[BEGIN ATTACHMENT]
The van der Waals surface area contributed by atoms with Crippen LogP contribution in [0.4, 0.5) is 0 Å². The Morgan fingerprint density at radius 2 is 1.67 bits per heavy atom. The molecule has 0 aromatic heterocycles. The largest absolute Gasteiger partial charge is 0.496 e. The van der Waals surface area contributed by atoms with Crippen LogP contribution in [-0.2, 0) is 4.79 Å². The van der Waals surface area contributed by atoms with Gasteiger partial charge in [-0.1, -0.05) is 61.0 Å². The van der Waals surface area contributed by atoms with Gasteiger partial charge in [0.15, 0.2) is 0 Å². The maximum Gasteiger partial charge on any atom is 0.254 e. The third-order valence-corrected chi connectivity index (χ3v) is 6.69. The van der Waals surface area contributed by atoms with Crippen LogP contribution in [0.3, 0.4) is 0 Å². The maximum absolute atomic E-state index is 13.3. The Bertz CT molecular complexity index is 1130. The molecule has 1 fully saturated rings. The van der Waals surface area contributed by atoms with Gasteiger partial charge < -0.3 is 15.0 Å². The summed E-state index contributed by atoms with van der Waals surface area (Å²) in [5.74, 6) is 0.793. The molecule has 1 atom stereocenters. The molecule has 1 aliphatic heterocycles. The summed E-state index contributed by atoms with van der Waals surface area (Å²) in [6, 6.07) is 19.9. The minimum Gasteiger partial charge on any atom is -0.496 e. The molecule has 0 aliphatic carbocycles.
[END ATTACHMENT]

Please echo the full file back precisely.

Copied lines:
The van der Waals surface area contributed by atoms with Crippen LogP contribution in [0.4, 0.5) is 0 Å². The Morgan fingerprint density at radius 2 is 1.67 bits per heavy atom. The molecule has 0 aromatic heterocycles. The largest absolute Gasteiger partial charge is 0.496 e. The van der Waals surface area contributed by atoms with Crippen LogP contribution in [-0.2, 0) is 4.79 Å². The van der Waals surface area contributed by atoms with Gasteiger partial charge in [-0.1, -0.05) is 61.0 Å². The van der Waals surface area contributed by atoms with Gasteiger partial charge in [0.15, 0.2) is 0 Å². The maximum Gasteiger partial charge on any atom is 0.254 e. The third-order valence-corrected chi connectivity index (χ3v) is 6.69. The van der Waals surface area contributed by atoms with Crippen LogP contribution in [0.3, 0.4) is 0 Å². The maximum absolute atomic E-state index is 13.3. The Bertz CT molecular complexity index is 1130. The molecule has 1 fully saturated rings. The van der Waals surface area contributed by atoms with Gasteiger partial charge < -0.3 is 15.0 Å². The summed E-state index contributed by atoms with van der Waals surface area (Å²) in [5.74, 6) is 0.793. The molecule has 1 atom stereocenters. The molecule has 1 aliphatic heterocycles. The summed E-state index contributed by atoms with van der Waals surface area (Å²) in [6, 6.07) is 19.9. The minimum Gasteiger partial charge on any atom is -0.496 e. The molecule has 0 aliphatic carbocycles.